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The Daily Wildcat

The Daily Wildcat

 

The return of Wilbur

Photo+Courtesy+of+Kirk+Sibley
Photo Courtesy of Kirk Sibley

For Kirk Sibley, Homecoming isn’t just a chance for him to come back and watch his alma mater play football — it’s a chance for him to relive the greatest years of his life.

Starting in 1996, Sibley was Wilbur T. Wildcat. Ever since his graduation in 1999, he has returned to reclaim his role as the beloved mascot at every Homecoming for a record 15 years.

“For me that’s just what I look forward to every year,” he said. “That day where I can just get out there and put the costume on and get the crowd going again.”

Sibley grew up in Tucson. He said he wanted to attend the UA for his whole life, but financial restraints kept him away from the UA after he finished high school. Eventually he decided he couldn’t bear the wait any longer and became a Wildcat, both metaphorically and physically.

And the bond that was created by fulfilling his dream has never disappeared.

“Just because I graduated (my attachment) wasn’t going away,” Sibley said. “I wasn’t feeling like I wanted to sever ties. It still was and is a really special place for me.”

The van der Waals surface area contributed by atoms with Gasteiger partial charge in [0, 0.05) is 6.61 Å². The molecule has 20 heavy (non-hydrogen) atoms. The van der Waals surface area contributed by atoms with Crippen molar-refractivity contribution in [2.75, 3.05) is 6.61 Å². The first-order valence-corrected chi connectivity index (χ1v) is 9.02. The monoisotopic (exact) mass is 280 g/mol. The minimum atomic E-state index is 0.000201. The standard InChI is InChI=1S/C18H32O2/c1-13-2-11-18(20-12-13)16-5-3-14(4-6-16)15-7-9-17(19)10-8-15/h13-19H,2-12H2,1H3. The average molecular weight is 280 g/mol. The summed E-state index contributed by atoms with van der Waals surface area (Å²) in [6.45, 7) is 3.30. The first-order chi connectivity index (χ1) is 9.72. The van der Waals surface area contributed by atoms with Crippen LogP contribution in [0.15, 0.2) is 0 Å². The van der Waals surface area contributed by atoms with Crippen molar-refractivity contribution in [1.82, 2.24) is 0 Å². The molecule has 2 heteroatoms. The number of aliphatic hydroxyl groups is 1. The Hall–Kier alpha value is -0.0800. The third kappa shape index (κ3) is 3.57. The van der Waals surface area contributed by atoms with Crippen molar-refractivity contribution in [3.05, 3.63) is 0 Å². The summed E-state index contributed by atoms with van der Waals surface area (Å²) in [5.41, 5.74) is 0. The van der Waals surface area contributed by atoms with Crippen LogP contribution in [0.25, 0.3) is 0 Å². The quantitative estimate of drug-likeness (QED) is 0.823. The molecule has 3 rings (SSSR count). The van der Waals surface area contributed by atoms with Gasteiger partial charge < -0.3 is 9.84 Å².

In his post-Wilbur years, Sibley has stayed connected by volunteering as the videographer for the Pride of Arizona marching band. He records its rehearsals and shows, and even went to band camp the last two years.

To him, the marching band has always been special, especially since he was a band member his freshman year.

He said that he enjoys being referred to as “The UA’s Band Mascot” and even still cries when he hears it play “Bear Down.”

The extensive time and energy he contributes is purely on a volunteer basis. Sibley works full time for Intel Corp. in Chandler, yet the hour-long drive to Tucson has never deterred him from donating his time to the school he loves.

Last year, Sibley made a 45-minute DVD for the band using more than 130 hours of footage that he recorded. Sibley also contributed most of the footage used in the Pride of Arizona’s introductory video that is shown before every football game.

“I probably got a little misty-eyed when I saw that footage up there,” he said about seeing the video on Arizona Stadium’s new video board. “And not just because it was my footage, but just because I was able to still be able to do something that contributes to the school and the program.”

The UA left a lasting impact on Sibley, but it’s not a one-way street. Since he put on the furry head of Wilbur, things have never been the same.

Sibley began the tradition of the shirt-lift in 1998, a skit that is still done today.

He also brought back the tradition in which graduating Wilburs sign the wall inside the changing room, leaving a lasting impression of the work each student contributed.

Even though this is his 15th Homecoming game, Sibley sees no end in sight for his days as Wilbur. He only wants to stop if he is physically unable to or it is no longer fun, and neither of those scenarios has happened yet, he said.

For Sibley, he just loves being on the field with the band and entertaining the crowd for one game each year.

“It’s just a complete thrill,” Sibley said.

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